On the heels of a rare second blast of winter weather that descended on north Louisiana earlier in the week that left accumulations of 3-5 inches of snow and ice that is still on the ground, the National Weather Service in Shreveport has issued yet another winter storm warning that went into effect at 6:00pm on Tuesday and will run until noon on Thursday.
For the second time in less than a week and the third over the past 30 days another blast of extreme winter weather is pushing through north Louisiana bringing dangerously cold temperatures and causing extremely hazardous driving conditions. The latest storm is expected to bring accumulations ranging upwards to 2 inches of a mix of snow, sleet, and freezing rain.
While the sight of snow on the ground is beautiful, conditions can also be very dangerous and even deadly as the bitter cold temperature brings with it the risk of hypothermia. |Additional impacts felt are treacherous road conditions making travel recommended only when absolutely necessary and possible power outages due to downed limbs, trees and powerlines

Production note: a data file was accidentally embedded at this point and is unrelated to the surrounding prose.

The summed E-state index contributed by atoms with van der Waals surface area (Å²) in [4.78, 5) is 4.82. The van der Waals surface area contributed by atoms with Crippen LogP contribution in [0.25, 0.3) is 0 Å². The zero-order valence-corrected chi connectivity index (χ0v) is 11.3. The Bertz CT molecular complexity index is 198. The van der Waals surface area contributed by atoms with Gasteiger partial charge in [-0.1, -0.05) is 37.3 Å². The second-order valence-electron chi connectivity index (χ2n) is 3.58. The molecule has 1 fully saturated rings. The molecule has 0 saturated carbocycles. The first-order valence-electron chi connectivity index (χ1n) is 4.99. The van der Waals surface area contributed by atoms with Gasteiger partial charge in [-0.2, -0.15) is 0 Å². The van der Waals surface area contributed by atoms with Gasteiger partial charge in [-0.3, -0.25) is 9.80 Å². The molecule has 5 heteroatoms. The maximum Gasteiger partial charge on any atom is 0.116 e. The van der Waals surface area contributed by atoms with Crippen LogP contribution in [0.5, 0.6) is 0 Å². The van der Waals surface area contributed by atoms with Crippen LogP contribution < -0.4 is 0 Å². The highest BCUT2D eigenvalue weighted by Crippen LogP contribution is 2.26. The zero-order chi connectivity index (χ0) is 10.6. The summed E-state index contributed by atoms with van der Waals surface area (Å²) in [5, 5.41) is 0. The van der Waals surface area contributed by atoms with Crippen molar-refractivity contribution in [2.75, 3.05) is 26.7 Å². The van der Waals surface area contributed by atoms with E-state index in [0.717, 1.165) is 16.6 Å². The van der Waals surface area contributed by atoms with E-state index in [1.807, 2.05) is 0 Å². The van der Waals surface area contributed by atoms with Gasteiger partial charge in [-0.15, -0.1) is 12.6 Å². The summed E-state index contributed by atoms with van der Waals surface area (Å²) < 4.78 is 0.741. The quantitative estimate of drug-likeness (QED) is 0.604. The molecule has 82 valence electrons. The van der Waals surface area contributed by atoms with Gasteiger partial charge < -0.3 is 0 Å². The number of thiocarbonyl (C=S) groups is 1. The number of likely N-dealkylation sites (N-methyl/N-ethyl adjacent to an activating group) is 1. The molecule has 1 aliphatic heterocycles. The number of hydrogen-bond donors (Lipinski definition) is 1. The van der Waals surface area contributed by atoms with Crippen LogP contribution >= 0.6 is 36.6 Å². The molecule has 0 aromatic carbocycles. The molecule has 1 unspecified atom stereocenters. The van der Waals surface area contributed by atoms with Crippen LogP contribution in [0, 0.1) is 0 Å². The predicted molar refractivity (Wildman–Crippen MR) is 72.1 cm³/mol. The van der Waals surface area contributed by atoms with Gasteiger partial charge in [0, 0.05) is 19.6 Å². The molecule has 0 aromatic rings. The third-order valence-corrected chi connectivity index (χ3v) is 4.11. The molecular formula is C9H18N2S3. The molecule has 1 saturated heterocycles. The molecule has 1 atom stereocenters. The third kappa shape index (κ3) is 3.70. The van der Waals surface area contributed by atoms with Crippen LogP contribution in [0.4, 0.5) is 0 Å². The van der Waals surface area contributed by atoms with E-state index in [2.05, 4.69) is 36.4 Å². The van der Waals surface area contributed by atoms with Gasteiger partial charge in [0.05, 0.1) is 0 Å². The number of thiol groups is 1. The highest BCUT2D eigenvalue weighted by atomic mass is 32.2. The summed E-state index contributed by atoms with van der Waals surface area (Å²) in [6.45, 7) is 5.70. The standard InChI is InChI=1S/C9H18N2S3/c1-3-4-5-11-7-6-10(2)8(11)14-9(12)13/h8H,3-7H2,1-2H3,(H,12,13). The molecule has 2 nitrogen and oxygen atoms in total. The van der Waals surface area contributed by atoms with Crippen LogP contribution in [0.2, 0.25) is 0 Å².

Already longtime records have been broken in every parish in north Louisiana. In Jackson Parish the termperature this past Tuesday morning was recorded at 9 degrees with the wind chill factor making it feel like zero. Shreveport suffered the worst as temperatures plummeted to 2 degrees and the wind chill factor was minus 11.
If you must travel, keep an extra flashlight, food, and water in your vehicle in case of an emergency.
Check on the latest road conditions before starting out. This can be obtained by calling 511 or going online.
Stay indoors unless you just have to go outside. Prolonged exposure to these kind of temperatures can cause hypothermia.
Walk and drive carefully on icy sidewalks and roads. Many injuries and accidents are caused by slippery conditions.
Before driving, let someone know your destination, route, and expected time of arrival.
If you lose feeling and color in your nose, ears, hands, or feet, cover the exposed area, avoid rubbing your skin, and seek medical help immediately as you may have frostbite.
When shoveling snow, take breaks and lift lighter loads. Working too hard can lead to heart attacks.
Stay dry. Wet clothes make you lose body heat, increasing your risk of hypothermia.